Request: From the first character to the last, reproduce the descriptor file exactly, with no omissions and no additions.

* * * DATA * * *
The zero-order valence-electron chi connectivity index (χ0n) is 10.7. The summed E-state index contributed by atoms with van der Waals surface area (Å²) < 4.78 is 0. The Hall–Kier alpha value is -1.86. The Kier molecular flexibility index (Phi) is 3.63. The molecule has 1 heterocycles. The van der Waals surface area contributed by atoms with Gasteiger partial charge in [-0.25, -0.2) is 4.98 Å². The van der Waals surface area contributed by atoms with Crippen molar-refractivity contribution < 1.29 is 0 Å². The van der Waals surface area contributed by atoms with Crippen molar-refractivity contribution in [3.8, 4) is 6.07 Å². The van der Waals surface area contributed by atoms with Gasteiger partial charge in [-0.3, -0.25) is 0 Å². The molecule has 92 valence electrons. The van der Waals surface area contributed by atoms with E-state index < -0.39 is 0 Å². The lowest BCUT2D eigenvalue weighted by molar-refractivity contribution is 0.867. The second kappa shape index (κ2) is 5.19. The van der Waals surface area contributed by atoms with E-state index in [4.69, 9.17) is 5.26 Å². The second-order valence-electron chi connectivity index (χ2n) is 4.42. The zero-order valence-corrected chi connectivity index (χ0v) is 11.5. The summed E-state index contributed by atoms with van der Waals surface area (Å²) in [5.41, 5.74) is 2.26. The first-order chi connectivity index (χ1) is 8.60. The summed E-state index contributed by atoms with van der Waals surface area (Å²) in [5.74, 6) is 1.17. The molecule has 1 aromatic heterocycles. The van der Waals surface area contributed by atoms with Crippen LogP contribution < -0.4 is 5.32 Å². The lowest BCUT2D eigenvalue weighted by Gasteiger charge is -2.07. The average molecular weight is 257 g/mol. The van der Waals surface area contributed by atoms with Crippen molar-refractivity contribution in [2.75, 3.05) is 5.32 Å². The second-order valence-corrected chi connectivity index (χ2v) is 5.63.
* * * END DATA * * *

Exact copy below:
The zero-order valence-electron chi connectivity index (χ0n) is 10.7. The summed E-state index contributed by atoms with van der Waals surface area (Å²) < 4.78 is 0. The Hall–Kier alpha value is -1.86. The Kier molecular flexibility index (Phi) is 3.63. The molecule has 1 heterocycles. The van der Waals surface area contributed by atoms with Gasteiger partial charge in [-0.25, -0.2) is 4.98 Å². The van der Waals surface area contributed by atoms with Crippen molar-refractivity contribution < 1.29 is 0 Å². The van der Waals surface area contributed by atoms with Crippen molar-refractivity contribution in [3.8, 4) is 6.07 Å². The van der Waals surface area contributed by atoms with Gasteiger partial charge in [-0.3, -0.25) is 0 Å². The molecule has 92 valence electrons. The van der Waals surface area contributed by atoms with E-state index < -0.39 is 0 Å². The lowest BCUT2D eigenvalue weighted by molar-refractivity contribution is 0.867. The second kappa shape index (κ2) is 5.19. The van der Waals surface area contributed by atoms with E-state index in [4.69, 9.17) is 5.26 Å². The second-order valence-electron chi connectivity index (χ2n) is 4.42. The zero-order valence-corrected chi connectivity index (χ0v) is 11.5. The summed E-state index contributed by atoms with van der Waals surface area (Å²) in [5.41, 5.74) is 2.26. The first-order chi connectivity index (χ1) is 8.60. The summed E-state index contributed by atoms with van der Waals surface area (Å²) in [5.74, 6) is 1.17. The molecule has 1 aromatic heterocycles. The van der Waals surface area contributed by atoms with Crippen LogP contribution < -0.4 is 5.32 Å². The lowest BCUT2D eigenvalue weighted by Gasteiger charge is -2.07. The average molecular weight is 257 g/mol. The van der Waals surface area contributed by atoms with Crippen molar-refractivity contribution in [2.75, 3.05) is 5.32 Å². The second-order valence-corrected chi connectivity index (χ2v) is 5.63.